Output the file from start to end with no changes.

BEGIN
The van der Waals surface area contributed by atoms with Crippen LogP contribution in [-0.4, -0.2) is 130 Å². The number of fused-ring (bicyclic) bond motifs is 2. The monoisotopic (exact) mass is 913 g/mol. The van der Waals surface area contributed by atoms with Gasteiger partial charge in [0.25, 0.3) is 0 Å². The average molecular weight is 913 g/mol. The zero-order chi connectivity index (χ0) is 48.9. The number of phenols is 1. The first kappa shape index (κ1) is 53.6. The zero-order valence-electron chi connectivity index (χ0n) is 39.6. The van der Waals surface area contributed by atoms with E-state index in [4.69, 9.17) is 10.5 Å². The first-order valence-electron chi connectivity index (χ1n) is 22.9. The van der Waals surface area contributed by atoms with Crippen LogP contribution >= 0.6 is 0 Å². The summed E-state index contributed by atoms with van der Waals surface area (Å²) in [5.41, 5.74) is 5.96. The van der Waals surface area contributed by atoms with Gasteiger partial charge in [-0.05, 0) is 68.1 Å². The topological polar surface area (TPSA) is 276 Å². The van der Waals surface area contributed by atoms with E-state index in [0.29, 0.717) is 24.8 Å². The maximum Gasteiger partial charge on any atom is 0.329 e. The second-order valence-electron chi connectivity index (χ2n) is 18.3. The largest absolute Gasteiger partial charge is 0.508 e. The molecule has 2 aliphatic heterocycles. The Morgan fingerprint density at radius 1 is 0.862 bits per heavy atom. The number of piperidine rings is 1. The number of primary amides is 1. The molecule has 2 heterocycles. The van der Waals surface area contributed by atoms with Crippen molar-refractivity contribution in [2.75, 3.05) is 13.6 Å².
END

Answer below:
The van der Waals surface area contributed by atoms with Crippen LogP contribution in [-0.4, -0.2) is 130 Å². The number of fused-ring (bicyclic) bond motifs is 2. The monoisotopic (exact) mass is 913 g/mol. The van der Waals surface area contributed by atoms with Gasteiger partial charge in [0.25, 0.3) is 0 Å². The average molecular weight is 913 g/mol. The zero-order chi connectivity index (χ0) is 48.9. The number of phenols is 1. The first kappa shape index (κ1) is 53.6. The zero-order valence-electron chi connectivity index (χ0n) is 39.6. The van der Waals surface area contributed by atoms with E-state index in [4.69, 9.17) is 10.5 Å². The first-order valence-electron chi connectivity index (χ1n) is 22.9. The van der Waals surface area contributed by atoms with Crippen LogP contribution >= 0.6 is 0 Å². The summed E-state index contributed by atoms with van der Waals surface area (Å²) in [5.41, 5.74) is 5.96. The van der Waals surface area contributed by atoms with Gasteiger partial charge in [-0.05, 0) is 68.1 Å². The topological polar surface area (TPSA) is 276 Å². The van der Waals surface area contributed by atoms with E-state index in [0.29, 0.717) is 24.8 Å². The maximum Gasteiger partial charge on any atom is 0.329 e. The second-order valence-electron chi connectivity index (χ2n) is 18.3. The largest absolute Gasteiger partial charge is 0.508 e. The molecule has 2 aliphatic heterocycles. The Morgan fingerprint density at radius 1 is 0.862 bits per heavy atom. The number of piperidine rings is 1. The number of primary amides is 1. The molecule has 2 heterocycles. The van der Waals surface area contributed by atoms with Crippen molar-refractivity contribution in [2.75, 3.05) is 13.6 Å².